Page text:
Ben Achour: We’ve seen this push to restrict drag performance in multiple states, to sort of classify it as something not suitable for public spaces, to otherize it. The Tennessee law was the first and has since been temporarily blocked by a court. But what does this mean for your business?
Wade: Yeah, so you know, initially it was very vague. We had no idea what that meant. Like, okay, so if we’re not in a public space, when we’re walking in a public space and you’re just hanging out, could somebody come up and say, ‘You were playing or you was hanging out in front of my child.’ And we didn’t feel very protected, we felt very vulnerable. Now, you know, we’ve had a lot of support. I know it’s not over yet. I don’t want to say we’ve won anything. either, but it’s definitely a threat. It’s definitely…it gives you anxiety, I’ve never really had anxiety issues or issues being myself and now it’s, you know, it’s just kind of up in the air.
Ben Achour: Did it make a difference in audience?
Wade: I would say the current state of affairs has backfired on the senators and those who created this ban, because there has been an overwhelming wave of opportunity and support.
Ben Achour: Turning into drag takes a lot. There is makeup, there is hair. And inflation is basically felt everywhere these days. How has this affected your business?
Wade: Yes, so it is very expensive. I use the gigs that I basically have to reinvest. You mentioned my day job, which is an HR generalist, I do real estate on the side, that’s what I use to pay my bills but drags all sorts of stuff on its own. So when you don’t have opportunities that I don’t have, I have nothing to reinvest in my job. And yeah, you can buy stuff you can… you know, we like to say we don’t do things off the rack, we get everything custom-made. But things need maintenance, hair needs styling, so yeah, it’s a huge investment. And you know, when you threaten to kidnap it, that’s a big deal.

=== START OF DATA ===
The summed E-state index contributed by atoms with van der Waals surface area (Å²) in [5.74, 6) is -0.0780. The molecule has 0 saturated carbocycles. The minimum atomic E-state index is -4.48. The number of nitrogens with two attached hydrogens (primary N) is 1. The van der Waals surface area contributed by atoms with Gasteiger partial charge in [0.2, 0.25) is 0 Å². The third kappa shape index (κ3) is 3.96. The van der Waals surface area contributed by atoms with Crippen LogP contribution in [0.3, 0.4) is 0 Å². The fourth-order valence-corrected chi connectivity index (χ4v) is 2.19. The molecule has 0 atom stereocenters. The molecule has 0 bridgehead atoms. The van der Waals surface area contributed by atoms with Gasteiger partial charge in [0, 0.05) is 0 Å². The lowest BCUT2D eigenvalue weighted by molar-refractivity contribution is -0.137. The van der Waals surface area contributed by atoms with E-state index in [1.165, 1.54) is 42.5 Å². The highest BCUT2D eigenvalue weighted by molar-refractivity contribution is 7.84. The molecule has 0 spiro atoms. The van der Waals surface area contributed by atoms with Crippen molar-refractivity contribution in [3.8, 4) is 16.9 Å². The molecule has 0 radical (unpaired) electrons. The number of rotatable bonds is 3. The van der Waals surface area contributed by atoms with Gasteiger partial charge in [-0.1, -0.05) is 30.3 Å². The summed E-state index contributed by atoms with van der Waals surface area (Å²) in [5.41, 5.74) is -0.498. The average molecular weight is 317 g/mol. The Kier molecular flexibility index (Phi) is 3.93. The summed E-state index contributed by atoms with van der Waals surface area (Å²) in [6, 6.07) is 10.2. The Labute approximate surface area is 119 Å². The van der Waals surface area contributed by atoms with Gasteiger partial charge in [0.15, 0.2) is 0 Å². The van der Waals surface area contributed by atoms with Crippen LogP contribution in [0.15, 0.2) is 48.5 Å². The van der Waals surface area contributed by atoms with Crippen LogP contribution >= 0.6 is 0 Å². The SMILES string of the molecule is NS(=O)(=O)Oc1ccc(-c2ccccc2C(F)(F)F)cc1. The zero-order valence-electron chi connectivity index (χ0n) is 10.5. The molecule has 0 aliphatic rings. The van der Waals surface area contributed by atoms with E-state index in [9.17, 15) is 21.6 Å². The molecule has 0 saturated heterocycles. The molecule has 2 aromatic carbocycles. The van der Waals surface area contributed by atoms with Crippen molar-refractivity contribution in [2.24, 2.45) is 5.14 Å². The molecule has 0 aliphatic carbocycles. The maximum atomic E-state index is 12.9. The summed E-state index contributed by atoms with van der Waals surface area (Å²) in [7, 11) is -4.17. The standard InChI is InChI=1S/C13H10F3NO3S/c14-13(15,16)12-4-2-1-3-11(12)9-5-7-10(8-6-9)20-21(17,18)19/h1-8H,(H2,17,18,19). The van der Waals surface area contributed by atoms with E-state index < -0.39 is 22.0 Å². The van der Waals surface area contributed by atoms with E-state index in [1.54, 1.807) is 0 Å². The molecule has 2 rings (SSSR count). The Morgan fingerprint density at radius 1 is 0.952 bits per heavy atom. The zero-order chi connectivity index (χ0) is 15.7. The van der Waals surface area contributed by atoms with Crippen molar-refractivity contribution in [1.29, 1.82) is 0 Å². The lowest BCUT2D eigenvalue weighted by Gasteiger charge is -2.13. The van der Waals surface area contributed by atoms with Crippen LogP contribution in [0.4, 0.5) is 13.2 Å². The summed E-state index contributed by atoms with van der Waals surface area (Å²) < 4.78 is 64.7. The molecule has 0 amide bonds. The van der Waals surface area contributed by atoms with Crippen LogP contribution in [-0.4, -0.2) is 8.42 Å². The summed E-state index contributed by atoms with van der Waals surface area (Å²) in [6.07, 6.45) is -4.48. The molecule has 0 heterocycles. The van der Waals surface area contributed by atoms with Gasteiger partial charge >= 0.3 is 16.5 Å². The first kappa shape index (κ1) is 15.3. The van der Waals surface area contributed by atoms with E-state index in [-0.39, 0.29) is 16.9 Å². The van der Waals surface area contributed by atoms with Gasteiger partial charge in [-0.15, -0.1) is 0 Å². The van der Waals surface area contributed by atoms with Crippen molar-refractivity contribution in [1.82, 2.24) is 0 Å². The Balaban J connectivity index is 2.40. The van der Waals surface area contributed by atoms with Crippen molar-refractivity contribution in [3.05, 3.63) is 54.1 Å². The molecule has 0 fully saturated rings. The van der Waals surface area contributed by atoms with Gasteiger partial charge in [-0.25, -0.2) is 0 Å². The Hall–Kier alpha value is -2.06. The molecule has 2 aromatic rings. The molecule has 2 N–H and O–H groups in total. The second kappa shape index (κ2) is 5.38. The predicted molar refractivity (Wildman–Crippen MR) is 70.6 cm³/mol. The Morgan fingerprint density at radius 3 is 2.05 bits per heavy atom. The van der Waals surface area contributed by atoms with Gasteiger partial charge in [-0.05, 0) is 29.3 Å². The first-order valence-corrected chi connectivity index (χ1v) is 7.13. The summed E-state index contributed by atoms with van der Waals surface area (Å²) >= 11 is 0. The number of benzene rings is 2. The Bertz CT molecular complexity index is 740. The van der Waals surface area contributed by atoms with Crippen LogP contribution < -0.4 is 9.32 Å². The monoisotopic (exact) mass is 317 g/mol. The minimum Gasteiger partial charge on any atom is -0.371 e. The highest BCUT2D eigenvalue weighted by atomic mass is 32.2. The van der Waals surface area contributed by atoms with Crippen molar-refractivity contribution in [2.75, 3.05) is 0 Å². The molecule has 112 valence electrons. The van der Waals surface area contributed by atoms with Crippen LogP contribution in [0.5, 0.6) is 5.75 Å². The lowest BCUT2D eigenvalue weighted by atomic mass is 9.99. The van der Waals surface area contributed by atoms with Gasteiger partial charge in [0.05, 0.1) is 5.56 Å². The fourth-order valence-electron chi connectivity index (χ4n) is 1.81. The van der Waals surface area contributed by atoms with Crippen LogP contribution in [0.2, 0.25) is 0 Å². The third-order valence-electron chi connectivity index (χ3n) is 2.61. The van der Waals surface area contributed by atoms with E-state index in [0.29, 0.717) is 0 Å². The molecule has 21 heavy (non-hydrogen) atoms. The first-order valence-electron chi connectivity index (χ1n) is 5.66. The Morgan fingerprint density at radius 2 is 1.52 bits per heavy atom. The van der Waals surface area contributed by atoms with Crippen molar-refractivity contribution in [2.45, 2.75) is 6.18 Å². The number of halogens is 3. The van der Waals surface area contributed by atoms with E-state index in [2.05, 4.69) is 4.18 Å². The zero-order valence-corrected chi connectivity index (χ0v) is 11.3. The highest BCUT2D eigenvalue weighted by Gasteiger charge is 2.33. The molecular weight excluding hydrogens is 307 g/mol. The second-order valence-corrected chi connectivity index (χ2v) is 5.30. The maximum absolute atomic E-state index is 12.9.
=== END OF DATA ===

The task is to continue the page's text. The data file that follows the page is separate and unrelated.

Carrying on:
Ben Achour: You just got back from RuPaul’s DragCon in LA, has that pressure to limit drag been felt there? What was the experience there?
Wade: I didn’t feel the push there. You know, originally me and a local performer friend of mine, we used to go there every year and we would just go and attend, almost like a vacation. But a group that we work with here in Tennessee, inclusion tennessee, worked with us. And we brought in a group of artists. And we, too, had a booth at the conference, and we played at a club, where basically “Queens supporting Queens” was the title of the show. So we had girls from Tennessee and California all together, hugging and supporting each other. Other than that, I would say the only thing that felt was that there were very, very rude protesters near the entrance. I mean, they were… it was hateful stuff coming out of their mouths. But California has always shown love. I never really encountered any problems there.
Ben Achour: Yeah, you mentioned the protesters, you know, we’ve seen violence against the LGBTQ community before. Are you at all concerned that this kind of attention to flirting could encourage harassment and violence?
Wade: Yes, and you could see it from the day it was an idea. I had never really seen much personally. But now it’s weird because I don’t know if my eyes are just open or… you know, how comfortable it made people feel to rape us on social media or in public, but yes, I notice it everywhere now.